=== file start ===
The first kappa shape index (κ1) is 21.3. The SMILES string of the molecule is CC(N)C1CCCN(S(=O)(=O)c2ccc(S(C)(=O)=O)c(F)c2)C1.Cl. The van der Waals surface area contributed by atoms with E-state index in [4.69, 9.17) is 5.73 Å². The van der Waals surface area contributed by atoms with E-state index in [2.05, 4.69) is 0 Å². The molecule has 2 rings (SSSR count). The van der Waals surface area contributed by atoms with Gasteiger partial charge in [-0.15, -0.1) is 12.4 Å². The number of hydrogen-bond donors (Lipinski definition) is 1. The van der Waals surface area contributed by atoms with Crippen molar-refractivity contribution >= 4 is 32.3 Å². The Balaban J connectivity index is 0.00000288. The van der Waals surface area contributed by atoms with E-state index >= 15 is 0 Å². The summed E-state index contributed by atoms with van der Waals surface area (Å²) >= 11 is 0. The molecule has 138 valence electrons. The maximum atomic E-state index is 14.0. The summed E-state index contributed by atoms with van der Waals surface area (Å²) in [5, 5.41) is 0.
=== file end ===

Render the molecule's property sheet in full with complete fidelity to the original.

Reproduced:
The first kappa shape index (κ1) is 21.3. The SMILES string of the molecule is CC(N)C1CCCN(S(=O)(=O)c2ccc(S(C)(=O)=O)c(F)c2)C1.Cl. The van der Waals surface area contributed by atoms with E-state index in [4.69, 9.17) is 5.73 Å². The van der Waals surface area contributed by atoms with E-state index in [2.05, 4.69) is 0 Å². The molecule has 2 rings (SSSR count). The van der Waals surface area contributed by atoms with Gasteiger partial charge in [-0.15, -0.1) is 12.4 Å². The number of hydrogen-bond donors (Lipinski definition) is 1. The van der Waals surface area contributed by atoms with Crippen molar-refractivity contribution >= 4 is 32.3 Å². The Balaban J connectivity index is 0.00000288. The van der Waals surface area contributed by atoms with E-state index >= 15 is 0 Å². The summed E-state index contributed by atoms with van der Waals surface area (Å²) >= 11 is 0. The molecule has 138 valence electrons. The maximum atomic E-state index is 14.0. The summed E-state index contributed by atoms with van der Waals surface area (Å²) in [5, 5.41) is 0.